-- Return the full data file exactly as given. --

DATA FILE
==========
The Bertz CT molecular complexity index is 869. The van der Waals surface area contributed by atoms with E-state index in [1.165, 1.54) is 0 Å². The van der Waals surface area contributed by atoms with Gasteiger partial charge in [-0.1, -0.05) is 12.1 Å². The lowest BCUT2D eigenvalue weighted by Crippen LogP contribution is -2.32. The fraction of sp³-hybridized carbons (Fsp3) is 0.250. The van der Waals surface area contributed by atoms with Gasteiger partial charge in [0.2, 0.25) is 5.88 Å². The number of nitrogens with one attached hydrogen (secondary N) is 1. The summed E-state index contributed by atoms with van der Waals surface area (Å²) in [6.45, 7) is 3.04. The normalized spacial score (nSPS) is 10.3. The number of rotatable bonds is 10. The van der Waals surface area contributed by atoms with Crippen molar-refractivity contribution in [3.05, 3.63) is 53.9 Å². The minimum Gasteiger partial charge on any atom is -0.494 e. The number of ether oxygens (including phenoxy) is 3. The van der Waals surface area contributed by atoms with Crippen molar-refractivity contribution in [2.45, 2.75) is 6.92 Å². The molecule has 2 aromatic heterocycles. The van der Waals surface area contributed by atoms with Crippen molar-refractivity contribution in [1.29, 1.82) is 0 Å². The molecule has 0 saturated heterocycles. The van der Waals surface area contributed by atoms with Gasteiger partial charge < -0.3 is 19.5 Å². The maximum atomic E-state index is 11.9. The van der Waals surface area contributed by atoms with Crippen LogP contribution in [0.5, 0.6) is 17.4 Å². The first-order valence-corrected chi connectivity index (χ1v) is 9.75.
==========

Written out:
The Bertz CT molecular complexity index is 869. The van der Waals surface area contributed by atoms with E-state index in [1.165, 1.54) is 0 Å². The van der Waals surface area contributed by atoms with Gasteiger partial charge in [-0.1, -0.05) is 12.1 Å². The lowest BCUT2D eigenvalue weighted by Crippen LogP contribution is -2.32. The fraction of sp³-hybridized carbons (Fsp3) is 0.250. The van der Waals surface area contributed by atoms with Gasteiger partial charge in [0.2, 0.25) is 5.88 Å². The number of nitrogens with one attached hydrogen (secondary N) is 1. The summed E-state index contributed by atoms with van der Waals surface area (Å²) in [6.45, 7) is 3.04. The normalized spacial score (nSPS) is 10.3. The number of rotatable bonds is 10. The van der Waals surface area contributed by atoms with Crippen molar-refractivity contribution in [3.05, 3.63) is 53.9 Å². The minimum Gasteiger partial charge on any atom is -0.494 e. The number of ether oxygens (including phenoxy) is 3. The van der Waals surface area contributed by atoms with Crippen molar-refractivity contribution in [2.45, 2.75) is 6.92 Å². The molecule has 2 aromatic heterocycles. The van der Waals surface area contributed by atoms with Crippen molar-refractivity contribution in [1.29, 1.82) is 0 Å². The molecule has 0 saturated heterocycles. The van der Waals surface area contributed by atoms with Gasteiger partial charge < -0.3 is 19.5 Å². The maximum atomic E-state index is 11.9. The van der Waals surface area contributed by atoms with Crippen LogP contribution in [0.5, 0.6) is 17.4 Å². The first-order valence-corrected chi connectivity index (χ1v) is 9.75.